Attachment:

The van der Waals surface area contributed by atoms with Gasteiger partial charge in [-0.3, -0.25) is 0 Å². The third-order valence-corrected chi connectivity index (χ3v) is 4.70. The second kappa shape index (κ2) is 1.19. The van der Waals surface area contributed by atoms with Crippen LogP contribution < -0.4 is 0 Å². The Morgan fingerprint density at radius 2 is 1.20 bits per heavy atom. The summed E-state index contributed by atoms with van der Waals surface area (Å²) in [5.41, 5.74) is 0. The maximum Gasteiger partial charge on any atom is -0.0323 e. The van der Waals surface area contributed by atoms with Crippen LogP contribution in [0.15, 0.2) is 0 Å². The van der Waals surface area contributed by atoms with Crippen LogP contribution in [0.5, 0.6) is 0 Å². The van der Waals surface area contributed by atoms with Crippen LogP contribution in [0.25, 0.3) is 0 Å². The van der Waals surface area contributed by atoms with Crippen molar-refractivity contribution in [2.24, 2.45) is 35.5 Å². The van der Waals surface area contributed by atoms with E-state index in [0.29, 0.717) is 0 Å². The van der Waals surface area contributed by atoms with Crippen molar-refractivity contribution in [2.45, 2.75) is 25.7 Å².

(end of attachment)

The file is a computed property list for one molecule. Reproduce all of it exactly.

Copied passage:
The van der Waals surface area contributed by atoms with Gasteiger partial charge in [-0.3, -0.25) is 0 Å². The third-order valence-corrected chi connectivity index (χ3v) is 4.70. The second kappa shape index (κ2) is 1.19. The van der Waals surface area contributed by atoms with Crippen LogP contribution < -0.4 is 0 Å². The Morgan fingerprint density at radius 2 is 1.20 bits per heavy atom. The summed E-state index contributed by atoms with van der Waals surface area (Å²) in [5.41, 5.74) is 0. The maximum Gasteiger partial charge on any atom is -0.0323 e. The van der Waals surface area contributed by atoms with Crippen LogP contribution in [0.15, 0.2) is 0 Å². The van der Waals surface area contributed by atoms with Crippen LogP contribution in [0.5, 0.6) is 0 Å². The van der Waals surface area contributed by atoms with Crippen LogP contribution in [0.25, 0.3) is 0 Å². The van der Waals surface area contributed by atoms with Crippen molar-refractivity contribution in [2.24, 2.45) is 35.5 Å². The van der Waals surface area contributed by atoms with E-state index in [0.29, 0.717) is 0 Å². The van der Waals surface area contributed by atoms with Crippen molar-refractivity contribution in [2.45, 2.75) is 25.7 Å².